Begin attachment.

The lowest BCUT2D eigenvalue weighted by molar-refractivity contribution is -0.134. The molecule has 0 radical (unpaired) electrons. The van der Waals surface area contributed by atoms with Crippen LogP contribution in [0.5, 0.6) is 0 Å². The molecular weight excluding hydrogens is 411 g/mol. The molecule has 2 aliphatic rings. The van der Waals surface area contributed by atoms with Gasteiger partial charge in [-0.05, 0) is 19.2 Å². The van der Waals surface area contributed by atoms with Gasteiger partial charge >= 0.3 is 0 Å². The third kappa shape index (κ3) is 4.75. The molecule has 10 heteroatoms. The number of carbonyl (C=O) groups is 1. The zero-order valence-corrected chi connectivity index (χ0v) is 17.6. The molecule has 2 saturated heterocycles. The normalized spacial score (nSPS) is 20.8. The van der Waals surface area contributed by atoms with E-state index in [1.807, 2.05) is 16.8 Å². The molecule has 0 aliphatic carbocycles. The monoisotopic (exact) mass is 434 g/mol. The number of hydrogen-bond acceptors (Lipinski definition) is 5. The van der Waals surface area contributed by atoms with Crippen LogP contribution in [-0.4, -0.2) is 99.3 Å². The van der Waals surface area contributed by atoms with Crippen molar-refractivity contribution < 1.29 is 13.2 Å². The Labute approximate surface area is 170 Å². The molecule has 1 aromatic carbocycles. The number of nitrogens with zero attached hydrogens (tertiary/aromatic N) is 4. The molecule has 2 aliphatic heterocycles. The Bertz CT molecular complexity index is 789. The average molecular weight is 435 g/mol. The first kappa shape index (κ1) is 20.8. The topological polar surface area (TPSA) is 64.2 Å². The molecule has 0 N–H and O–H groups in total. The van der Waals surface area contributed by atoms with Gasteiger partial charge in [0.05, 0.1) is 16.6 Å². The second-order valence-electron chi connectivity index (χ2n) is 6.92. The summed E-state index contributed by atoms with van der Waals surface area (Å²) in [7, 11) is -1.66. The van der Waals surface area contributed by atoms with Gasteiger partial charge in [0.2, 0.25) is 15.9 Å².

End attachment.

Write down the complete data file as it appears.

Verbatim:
The lowest BCUT2D eigenvalue weighted by molar-refractivity contribution is -0.134. The molecule has 0 radical (unpaired) electrons. The van der Waals surface area contributed by atoms with Crippen LogP contribution in [0.5, 0.6) is 0 Å². The molecular weight excluding hydrogens is 411 g/mol. The molecule has 2 aliphatic rings. The van der Waals surface area contributed by atoms with Gasteiger partial charge in [-0.05, 0) is 19.2 Å². The van der Waals surface area contributed by atoms with Gasteiger partial charge >= 0.3 is 0 Å². The third kappa shape index (κ3) is 4.75. The molecule has 10 heteroatoms. The number of carbonyl (C=O) groups is 1. The zero-order valence-corrected chi connectivity index (χ0v) is 17.6. The molecule has 2 saturated heterocycles. The normalized spacial score (nSPS) is 20.8. The van der Waals surface area contributed by atoms with E-state index in [1.807, 2.05) is 16.8 Å². The molecule has 0 aliphatic carbocycles. The monoisotopic (exact) mass is 434 g/mol. The number of hydrogen-bond acceptors (Lipinski definition) is 5. The van der Waals surface area contributed by atoms with Crippen LogP contribution in [-0.4, -0.2) is 99.3 Å². The van der Waals surface area contributed by atoms with Crippen molar-refractivity contribution < 1.29 is 13.2 Å². The Labute approximate surface area is 170 Å². The molecule has 1 aromatic carbocycles. The number of nitrogens with zero attached hydrogens (tertiary/aromatic N) is 4. The molecule has 2 aliphatic heterocycles. The Bertz CT molecular complexity index is 789. The average molecular weight is 435 g/mol. The first kappa shape index (κ1) is 20.8. The topological polar surface area (TPSA) is 64.2 Å². The molecule has 0 N–H and O–H groups in total. The van der Waals surface area contributed by atoms with Gasteiger partial charge in [0.05, 0.1) is 16.6 Å². The second-order valence-electron chi connectivity index (χ2n) is 6.92. The summed E-state index contributed by atoms with van der Waals surface area (Å²) in [7, 11) is -1.66. The van der Waals surface area contributed by atoms with Gasteiger partial charge in [0.2, 0.25) is 15.9 Å².